Not much went right for the Tampa Bay Buccaneers in 2009, however Josh Freeman was viewed as a positive building block, after leading the Bucs to three wins in nine starts, in and other wise gloomy campaign that ended with a 3-13 record. Thinking out loud here, of the unenviable situation he faced as a rookie that included (coaching changes, playbook changes, and little rapport with members of the offense, not to mention being the “last resort” behind Luke McCown, Byron Leftwich and Josh Johnson). With his sophomore season quickly approaching on the horizon, year two should offer a much better opportunity for Freeman to get comfortable in his role.
Freeman the 17th overall pick in the 2009 NFL Draft, threw for 1,855 yards and tossed 10 touchdowns as a rookie. Still, fans are skeptical over the selection of Freeman, in last April’s draft. Some even went as far as to rake general manager Mark Dominik and head coach Raheem Morris over the proverbial hot coals for trading up in the first round to secure his services. While Freeman showed tremendous poise in the pocket for a rookie and some playmaking ability, along with the unflappability of a seasoned veteran, he still has plenty to work on, including his accuracy, anticipation skills and decision-making process. Last year, Freeman completed just 54.5 percent of his passes and threw 18 interceptions.
While he showed flashes of what could lie ahead with further work and refinement to his game. Many fans are still disenchanted with the future face of the franchise. The 6-foot-6, 255-pound Freeman, was one of the first players to voluntarily participate in workouts shortly after the conclusion of the 2009 regular season. He has spent a significant amount of time this offseason learning the intricacies of the quarterback position at One Buccaneer Place in the film room and on the practice fields throwing passes to wide receivers.
“I’m taking it very seriously,” Freeman told PewterReport.com. “Last year at this time, obviously the draft had not occurred, but after I got drafted it was a whirlwind. The focus really wasn’t on me per se, it was on who was going to be the guy – Luke [McCown] or Byron [Leftwich]? They were trying to get me some reps and trying to incorporate me, but this year it’s my show. It’s my team and I want to win. I want to get things done the right way. I don’t really feel you do that by sitting around at home. I want to come in and work. I want to be as well prepared as I can be so when we get everybody back from OTAs we can get this thing rolling.”
With Tampa Bay’s offseason workout program getting underway last Monday, and Freeman, who has been working out at One Buc Place long before then. But more importantly, showing the commitment to improve through his actions and not just hollow words, are the signs of a determined, matured player, well beyond his years trying to progress as a signal caller and help the Bucs substantially improve on their 3-13 record. For his critics who thought he wasn’t taking his role as the starter seriously. Freeman suggested his actions and work ethic, this offseason should put that notion to rest and quite some of those so called critics.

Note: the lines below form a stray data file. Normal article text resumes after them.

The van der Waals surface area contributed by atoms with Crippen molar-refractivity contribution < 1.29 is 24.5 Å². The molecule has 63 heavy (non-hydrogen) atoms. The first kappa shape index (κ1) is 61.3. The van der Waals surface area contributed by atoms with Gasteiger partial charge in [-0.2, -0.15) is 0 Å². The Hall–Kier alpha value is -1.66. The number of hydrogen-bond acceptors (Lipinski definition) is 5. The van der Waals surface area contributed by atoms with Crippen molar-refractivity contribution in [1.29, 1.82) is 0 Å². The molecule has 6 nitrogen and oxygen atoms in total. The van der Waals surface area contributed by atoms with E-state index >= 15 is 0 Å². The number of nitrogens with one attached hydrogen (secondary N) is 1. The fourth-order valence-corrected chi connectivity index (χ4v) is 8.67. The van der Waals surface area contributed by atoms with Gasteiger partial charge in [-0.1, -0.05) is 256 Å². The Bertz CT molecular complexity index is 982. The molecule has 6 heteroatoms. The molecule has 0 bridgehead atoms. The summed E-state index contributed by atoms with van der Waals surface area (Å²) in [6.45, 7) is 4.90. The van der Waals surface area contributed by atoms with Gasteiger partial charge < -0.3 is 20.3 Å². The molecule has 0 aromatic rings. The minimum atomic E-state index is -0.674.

“It shows guys that I’m serious,” Freeman told PewterReport.com. “I’m young and I feel like I have something to prove. I think it’s the attitude the team should have. At the same time, I think it’s about playing good football. Back to the leadership point – leadership is something that is really hard for a rookie to be a standout vocal leader on the team. But now that I’m in here and got my feet wet a little bit last year, it’s definitely a big point where I’m going to step up and being vocal and being that guy that stays after and works with guys and tries to get everything squared up.
“Last year at this time, I didn’t know where I was going to play. I was waiting on the draft. But this year, I know where I am going to be and I know what type of system I’m running. I definitely think this is going to be the biggest offseason of my career. I’ve got this whole offseason to get on pace and learn these protections. Last year, we were installing new plays and I was spending some time on the plays and some time on the protections. This year, I want to be the guy that is pointing out all the points and making all the calls and the protections. That takes time. That’s why I’m here right now.”
Members of the organization are thoroughly impressed by Freeman’s maturity level for such a young player – his dedication to improve and his mental aptitude to understand the magnitude of the situation at hand, for such a young and still largely unproven player to show the gumption, when others are goofing off should have a cataclysmal affect on the entire organization.
Based on his actions compared to first-round rookies drafted under the previous regime heading into their sophomore seasons Freeman has what the others seemingly lacked, the “desire” & “willingness” to be great, the unwavering characteristics of a war hardened solider that’s willing to lead the charge and bare the brunt of the entire organization. In a more liberally since, he will be the shoulder of the load, willing his team to victory on Sunday’s.
With his work ethic, desire, willingness, intangibles and the proverbial x-factor on his side Freeman could take a major step in his ascension to stardom in 2010, many fans might even be treated to performances this season by a player in another few years that is commonly talked about with other elitist at his position.
“My drive is … I love winning,” Freeman told PewterReport.com. “I want to win and I realize you have to put in the work. This is not a league where you can get by on talent alone. You have to know what you’re doing. You have to be in there working. You have to get it done. It’s definitely a love of winning – beating Seattle, beating New Orleans, and beating the Packers. There is no feeling like winning in this league.”